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Cincinnati Financial (CINF) Q3 2020 Earnings Call Transcript

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Cincinnati Financial (NASDAQ: CINF)
Q3 2020 Earnings Call
Oct 27, 2020, 11:00 a.m. ET

Contents:

  • Prepared Remarks
  • Questions and Answers
  • Call Participants

Prepared Remarks:


Operator

Ladies and gentlemen, thank you for standing by, and welcome to the Cincinnati Financial Corporation's third-quarter 2020 earnings conference call. [Operator instructions] Please be advised that today's conference is being recorded. [Operator instructions] I would now like to hand the conference over to your speaker today, Dennis McDaniel, investor relations officer. Thank you.

Please go ahead, sir.

Dennis McDaniel -- Investor Relations Officer

Hello. This is Dennis McDaniel at Cincinnati Financial. Thank you for joining us for our third-quarter 2020 earnings conference call. Late yesterday, we issued a news release on our results along with our supplemental financial package, including our quarter-end investment portfolio.

To find copies of any of these documents, please visit our website, cinfin.com/investors. The shortest route to the information is the quarterly results link in the navigation menu on the far left. On this call, you'll first hear from Chairman, President, and Chief Executive Officer Steve Johnston; and then from Chief Financial Officer Mike Sewell. After their prepared remarks, investors participating on the call may ask questions.

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At that time, some responses may be made by others in the room with us, including Chief Investment Officer Marty Hollenbeck; and Cincinnati Insurance's Chief Insurance Officer Steve Spray; Chief Claims Officer Marty Mullen; and Senior Vice President of Corporate Finance Theresa Hoffer. First, please note that some of the matters to be discussed today are forward-looking. These forward-looking statements involve certain risks and uncertainties. With respect to these risks and uncertainties, we direct your attention to our news release or our various filings with the SEC.

Also, a reconciliation of non-GAAP measures was provided with the news release. Statutory accounting data is prepared in accordance with statutory accounting rules and therefore, is not reconciled to GAAP. Now I'll turn over the call to Steve.

Steve Johnston -- Chairman, President, and Chief Executive Officer

Thank you, Dennis. Good morning, everyone, and thank you for joining us today. We continue to confidently execute our agency-centered strategy, bolstered by the steady improvement we see in our core book of business. The third quarter was active in terms of weather events and developments in the litigation landscape of pandemic-related business interruption claims.

Recently, courts have granted some of our motions to dismiss based on lack of physical damage to property, while some others have been voluntarily dismissed by plaintiffs. In the cases that have proceeded past initial motions, we continue to believe that business interruption coverage under our policy does not apply and that the courts ultimately should decide that economic loss alone without physical alteration of property does not trigger coverage under a property policy of insurance. We're confident in our legal strategy given our understanding of the law and decisions in the majority of business interruption court cases rendered to date. To the extent we have setbacks, we'll continue to pursue the judicial process.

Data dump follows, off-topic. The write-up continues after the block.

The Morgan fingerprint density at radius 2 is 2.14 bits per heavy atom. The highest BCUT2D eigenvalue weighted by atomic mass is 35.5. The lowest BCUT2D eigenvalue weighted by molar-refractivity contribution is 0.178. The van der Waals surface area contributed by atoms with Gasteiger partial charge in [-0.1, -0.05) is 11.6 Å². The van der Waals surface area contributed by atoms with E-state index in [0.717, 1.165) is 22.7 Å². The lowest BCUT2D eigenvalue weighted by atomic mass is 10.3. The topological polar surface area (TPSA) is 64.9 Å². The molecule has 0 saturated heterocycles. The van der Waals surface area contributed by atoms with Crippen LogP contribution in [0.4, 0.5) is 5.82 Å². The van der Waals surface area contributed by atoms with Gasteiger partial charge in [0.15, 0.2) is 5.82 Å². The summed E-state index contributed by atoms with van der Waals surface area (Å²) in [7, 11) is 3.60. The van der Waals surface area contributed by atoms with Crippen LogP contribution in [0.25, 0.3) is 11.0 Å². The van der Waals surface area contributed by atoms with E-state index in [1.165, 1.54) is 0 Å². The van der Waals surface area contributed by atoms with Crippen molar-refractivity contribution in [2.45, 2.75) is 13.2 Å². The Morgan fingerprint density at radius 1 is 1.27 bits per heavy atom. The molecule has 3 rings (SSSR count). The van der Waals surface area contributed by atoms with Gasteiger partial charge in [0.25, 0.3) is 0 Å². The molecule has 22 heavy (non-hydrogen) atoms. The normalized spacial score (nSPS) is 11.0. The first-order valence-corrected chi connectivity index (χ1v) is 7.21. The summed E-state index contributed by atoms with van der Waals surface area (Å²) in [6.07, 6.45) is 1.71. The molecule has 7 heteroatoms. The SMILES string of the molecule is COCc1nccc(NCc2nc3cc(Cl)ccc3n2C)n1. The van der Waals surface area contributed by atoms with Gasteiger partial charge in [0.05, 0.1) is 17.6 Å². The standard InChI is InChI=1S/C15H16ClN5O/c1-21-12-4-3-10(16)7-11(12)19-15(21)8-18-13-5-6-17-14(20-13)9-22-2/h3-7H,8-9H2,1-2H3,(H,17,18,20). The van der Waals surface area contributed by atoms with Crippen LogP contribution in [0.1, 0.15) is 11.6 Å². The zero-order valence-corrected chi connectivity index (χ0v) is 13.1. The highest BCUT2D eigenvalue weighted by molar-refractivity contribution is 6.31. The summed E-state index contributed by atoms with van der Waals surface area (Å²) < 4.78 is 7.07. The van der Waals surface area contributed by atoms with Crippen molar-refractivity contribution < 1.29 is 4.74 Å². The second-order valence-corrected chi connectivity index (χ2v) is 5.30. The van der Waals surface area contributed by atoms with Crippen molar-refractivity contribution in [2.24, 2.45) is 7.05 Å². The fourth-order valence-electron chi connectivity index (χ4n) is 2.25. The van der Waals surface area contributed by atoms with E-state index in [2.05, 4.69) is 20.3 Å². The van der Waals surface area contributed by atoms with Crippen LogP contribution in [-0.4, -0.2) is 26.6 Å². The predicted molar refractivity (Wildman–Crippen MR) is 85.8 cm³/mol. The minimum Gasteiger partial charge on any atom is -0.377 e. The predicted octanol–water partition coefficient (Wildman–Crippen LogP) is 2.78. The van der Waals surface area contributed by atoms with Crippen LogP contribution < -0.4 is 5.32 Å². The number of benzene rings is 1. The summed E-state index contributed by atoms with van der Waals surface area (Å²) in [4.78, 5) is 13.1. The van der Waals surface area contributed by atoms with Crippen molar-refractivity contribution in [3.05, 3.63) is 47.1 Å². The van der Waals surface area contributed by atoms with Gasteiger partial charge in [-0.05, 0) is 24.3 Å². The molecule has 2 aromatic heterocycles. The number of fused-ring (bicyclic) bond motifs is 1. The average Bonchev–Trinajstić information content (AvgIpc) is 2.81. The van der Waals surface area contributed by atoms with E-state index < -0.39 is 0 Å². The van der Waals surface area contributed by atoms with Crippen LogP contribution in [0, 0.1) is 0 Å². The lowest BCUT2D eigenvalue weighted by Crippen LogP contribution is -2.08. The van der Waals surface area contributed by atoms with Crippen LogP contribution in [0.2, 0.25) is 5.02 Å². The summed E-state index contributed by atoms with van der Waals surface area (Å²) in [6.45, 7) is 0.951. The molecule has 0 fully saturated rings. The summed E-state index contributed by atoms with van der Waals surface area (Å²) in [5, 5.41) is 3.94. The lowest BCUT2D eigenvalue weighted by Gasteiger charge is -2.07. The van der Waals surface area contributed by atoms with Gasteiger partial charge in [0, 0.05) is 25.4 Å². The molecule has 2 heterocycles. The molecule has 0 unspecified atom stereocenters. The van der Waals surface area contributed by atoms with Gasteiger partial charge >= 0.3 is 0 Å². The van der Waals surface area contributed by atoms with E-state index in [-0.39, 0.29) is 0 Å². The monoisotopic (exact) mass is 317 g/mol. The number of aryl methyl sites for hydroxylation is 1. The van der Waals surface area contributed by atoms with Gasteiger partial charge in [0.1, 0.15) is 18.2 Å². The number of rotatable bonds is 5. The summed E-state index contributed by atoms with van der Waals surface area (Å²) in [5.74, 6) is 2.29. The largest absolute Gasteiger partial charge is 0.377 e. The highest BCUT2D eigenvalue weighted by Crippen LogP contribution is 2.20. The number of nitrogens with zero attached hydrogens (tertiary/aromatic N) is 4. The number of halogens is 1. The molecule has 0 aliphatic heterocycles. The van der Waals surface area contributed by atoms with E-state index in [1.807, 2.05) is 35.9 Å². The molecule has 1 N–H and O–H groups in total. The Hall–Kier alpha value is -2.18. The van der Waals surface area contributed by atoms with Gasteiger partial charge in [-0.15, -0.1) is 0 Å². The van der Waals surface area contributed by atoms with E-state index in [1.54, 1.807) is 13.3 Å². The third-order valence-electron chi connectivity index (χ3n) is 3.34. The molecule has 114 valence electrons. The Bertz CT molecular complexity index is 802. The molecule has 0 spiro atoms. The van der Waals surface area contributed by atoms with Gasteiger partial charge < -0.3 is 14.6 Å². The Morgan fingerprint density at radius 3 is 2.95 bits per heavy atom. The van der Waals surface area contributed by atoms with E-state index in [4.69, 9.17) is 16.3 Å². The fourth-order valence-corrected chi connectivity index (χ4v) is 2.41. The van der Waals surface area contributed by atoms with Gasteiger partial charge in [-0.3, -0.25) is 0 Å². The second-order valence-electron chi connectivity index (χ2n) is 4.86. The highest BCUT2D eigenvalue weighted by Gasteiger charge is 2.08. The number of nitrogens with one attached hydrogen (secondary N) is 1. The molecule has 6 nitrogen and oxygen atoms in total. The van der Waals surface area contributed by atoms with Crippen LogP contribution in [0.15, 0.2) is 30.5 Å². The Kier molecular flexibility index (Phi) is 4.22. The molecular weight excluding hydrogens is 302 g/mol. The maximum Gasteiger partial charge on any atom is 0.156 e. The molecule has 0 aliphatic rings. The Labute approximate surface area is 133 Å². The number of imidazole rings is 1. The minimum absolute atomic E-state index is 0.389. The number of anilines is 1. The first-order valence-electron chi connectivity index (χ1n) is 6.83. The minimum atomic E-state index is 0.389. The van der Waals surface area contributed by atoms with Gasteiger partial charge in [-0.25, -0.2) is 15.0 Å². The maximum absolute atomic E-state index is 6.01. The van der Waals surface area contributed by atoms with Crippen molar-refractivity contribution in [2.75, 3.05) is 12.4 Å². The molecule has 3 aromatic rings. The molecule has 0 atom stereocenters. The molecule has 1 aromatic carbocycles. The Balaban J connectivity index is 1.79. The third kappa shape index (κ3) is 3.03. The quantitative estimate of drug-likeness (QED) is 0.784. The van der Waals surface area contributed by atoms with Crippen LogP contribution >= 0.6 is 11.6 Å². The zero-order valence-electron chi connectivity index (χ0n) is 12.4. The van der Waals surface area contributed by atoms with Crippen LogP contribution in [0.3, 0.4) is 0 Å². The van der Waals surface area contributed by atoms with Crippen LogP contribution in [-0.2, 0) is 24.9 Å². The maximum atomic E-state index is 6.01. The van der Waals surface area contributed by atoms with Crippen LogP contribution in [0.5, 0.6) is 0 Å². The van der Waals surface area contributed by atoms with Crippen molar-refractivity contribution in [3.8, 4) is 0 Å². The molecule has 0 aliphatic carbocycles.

We remain focused on executing our long-term plans. Net income for the third quarter of 2020 rose 95% compared with the third quarter a year ago, reflecting increases in the fair value of our equity security portfolio. Non-GAAP operating income was down $116 million for the quarter, with higher catastrophe losses reducing it by $152 million more than last year on after-tax basis. Our 103.6% property casualty combined ratio was 9.4 percentage points higher than a year ago, with the elevated catastrophe losses representing 13.0 points of the increase.

The current accident year loss and loss expense ratio before catastrophe losses continued to improve and was 3.1 percentage points better than last year on a nine-month basis. We see an ongoing benefit to our results from efforts to diversify risks by product line and geography, and likewise, from segmentation of risks as we underwrite in price policies. While economic effects of the pandemic and pricing discipline continue to slow our premium growth, we believe we are growing our business profitably and our relationships with the independent agents who represent us remain very strong. Consolidated property casualty net written premiums rose 3% in the third quarter of 2020.

As a comparison, growth was 6% in the second quarter and 10% for both the first quarter of the year and full-year 2019. We see indicators of good underwriting and pricing discipline. Renewal pricing during the third quarter continued to be ahead of our estimate for prospective loss cost trends for each property casualty segment with each one again experiencing mid single-digit percent range estimated average price increases. Average pricing was a little higher than in the second quarter for our largest lines of business, commercial casualty, and commercial property.